Technologies for bacterial surface proteomics

Stuart J Cordwell
Current Opinion in Microbiology 2006, 9 (3): 320-9
Proteins from bacterial membranes are notoriously difficult to analyze using the traditional technologies encompassed under the term 'proteomics'. This is because of several factors, including the comparatively low abundance of most membrane proteins within a complex mixture containing cytoplasmic metabolic enzymes, the poor solubility of membrane components such as phospholipids, lipopolysaccharides and peptidoglycans, and the inherent hydrophobicity of many integral membrane proteins that contain up to 15 transmembrane-spanning regions. Recent advances in gel-based and chromatographic separations, coupled with protein and peptide labelling and the exquisite sensitivity of mass spectrometry, are finally beginning to overcome these problems. New technologies in membrane proteomics enable comparative analysis of these recalcitrant proteins from bacteria under a variety of biological conditions.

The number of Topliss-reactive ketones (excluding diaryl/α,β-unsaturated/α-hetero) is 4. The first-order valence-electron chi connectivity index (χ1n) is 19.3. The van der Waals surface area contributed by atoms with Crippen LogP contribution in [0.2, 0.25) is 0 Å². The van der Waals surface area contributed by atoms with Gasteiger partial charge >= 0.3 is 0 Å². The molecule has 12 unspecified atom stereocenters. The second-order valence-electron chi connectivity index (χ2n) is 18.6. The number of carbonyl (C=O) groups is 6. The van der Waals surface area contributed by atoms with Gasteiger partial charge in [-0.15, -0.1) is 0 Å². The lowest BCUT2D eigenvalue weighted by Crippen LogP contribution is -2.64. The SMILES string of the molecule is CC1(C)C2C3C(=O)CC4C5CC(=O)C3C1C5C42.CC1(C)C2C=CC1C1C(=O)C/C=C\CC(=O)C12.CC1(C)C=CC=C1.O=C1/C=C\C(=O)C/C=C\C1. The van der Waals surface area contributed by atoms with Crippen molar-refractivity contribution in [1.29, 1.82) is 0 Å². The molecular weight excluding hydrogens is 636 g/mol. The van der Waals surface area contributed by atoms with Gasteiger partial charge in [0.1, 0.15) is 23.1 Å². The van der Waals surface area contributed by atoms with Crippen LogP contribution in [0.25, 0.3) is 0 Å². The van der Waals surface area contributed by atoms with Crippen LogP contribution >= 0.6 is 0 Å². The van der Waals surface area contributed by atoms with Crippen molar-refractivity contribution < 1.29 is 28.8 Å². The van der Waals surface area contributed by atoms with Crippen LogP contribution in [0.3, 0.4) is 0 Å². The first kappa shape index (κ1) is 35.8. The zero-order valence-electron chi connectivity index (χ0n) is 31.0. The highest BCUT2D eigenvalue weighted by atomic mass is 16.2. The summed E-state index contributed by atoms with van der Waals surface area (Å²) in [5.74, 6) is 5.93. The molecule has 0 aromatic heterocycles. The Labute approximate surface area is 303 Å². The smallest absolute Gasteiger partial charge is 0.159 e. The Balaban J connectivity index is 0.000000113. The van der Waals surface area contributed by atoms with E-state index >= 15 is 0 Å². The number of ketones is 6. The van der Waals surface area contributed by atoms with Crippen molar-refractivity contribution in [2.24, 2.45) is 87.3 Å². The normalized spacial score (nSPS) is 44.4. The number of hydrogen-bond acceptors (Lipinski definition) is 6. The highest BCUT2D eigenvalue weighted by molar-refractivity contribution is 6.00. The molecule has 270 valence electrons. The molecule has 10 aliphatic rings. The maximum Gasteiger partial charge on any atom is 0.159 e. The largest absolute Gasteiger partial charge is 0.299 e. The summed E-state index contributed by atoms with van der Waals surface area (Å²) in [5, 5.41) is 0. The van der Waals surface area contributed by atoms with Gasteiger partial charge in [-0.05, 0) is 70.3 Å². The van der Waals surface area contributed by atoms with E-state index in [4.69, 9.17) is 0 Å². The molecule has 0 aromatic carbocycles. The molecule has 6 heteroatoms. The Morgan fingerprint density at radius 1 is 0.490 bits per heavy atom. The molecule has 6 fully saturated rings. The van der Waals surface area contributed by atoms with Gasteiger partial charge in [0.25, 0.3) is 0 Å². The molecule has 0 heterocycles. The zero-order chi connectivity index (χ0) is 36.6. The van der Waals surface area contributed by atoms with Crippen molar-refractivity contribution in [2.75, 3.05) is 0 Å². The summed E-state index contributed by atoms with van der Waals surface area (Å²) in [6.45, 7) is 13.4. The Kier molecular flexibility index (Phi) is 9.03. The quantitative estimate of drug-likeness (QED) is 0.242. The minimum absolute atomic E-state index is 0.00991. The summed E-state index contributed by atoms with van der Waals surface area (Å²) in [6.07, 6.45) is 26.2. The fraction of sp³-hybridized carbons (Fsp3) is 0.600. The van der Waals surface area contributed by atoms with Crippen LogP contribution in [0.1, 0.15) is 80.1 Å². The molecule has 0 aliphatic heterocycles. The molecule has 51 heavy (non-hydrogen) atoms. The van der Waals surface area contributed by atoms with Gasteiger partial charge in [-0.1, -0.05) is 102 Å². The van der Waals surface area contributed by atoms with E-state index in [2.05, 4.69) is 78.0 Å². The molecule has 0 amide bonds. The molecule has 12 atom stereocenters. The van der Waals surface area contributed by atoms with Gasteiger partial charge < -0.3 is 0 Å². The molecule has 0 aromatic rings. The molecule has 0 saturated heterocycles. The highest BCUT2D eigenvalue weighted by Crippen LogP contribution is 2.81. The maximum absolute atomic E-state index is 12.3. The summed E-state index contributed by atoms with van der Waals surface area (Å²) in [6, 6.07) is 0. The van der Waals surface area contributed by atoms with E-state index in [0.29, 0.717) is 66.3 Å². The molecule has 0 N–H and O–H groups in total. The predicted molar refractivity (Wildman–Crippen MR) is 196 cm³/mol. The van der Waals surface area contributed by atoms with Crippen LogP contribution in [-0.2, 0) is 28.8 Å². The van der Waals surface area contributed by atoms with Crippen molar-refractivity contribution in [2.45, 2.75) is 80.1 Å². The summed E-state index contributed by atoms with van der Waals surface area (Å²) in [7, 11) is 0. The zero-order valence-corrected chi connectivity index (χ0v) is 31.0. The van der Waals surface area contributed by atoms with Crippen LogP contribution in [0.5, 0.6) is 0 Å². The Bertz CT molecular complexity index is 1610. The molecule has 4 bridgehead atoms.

Full Text Links

Find Full Text Links for this Article


You are not logged in. Sign Up or Log In to join the discussion.

Related Papers

Remove bar
Read by QxMD icon Read

Save your favorite articles in one place with a free QxMD account.


Search Tips

Use Boolean operators: AND/OR

diabetic AND foot
diabetes OR diabetic

Exclude a word using the 'minus' sign

Virchow -triad

Use Parentheses

water AND (cup OR glass)

Add an asterisk (*) at end of a word to include word stems

Neuro* will search for Neurology, Neuroscientist, Neurological, and so on

Use quotes to search for an exact phrase

"primary prevention of cancer"
(heart or cardiac or cardio*) AND arrest -"American Heart Association"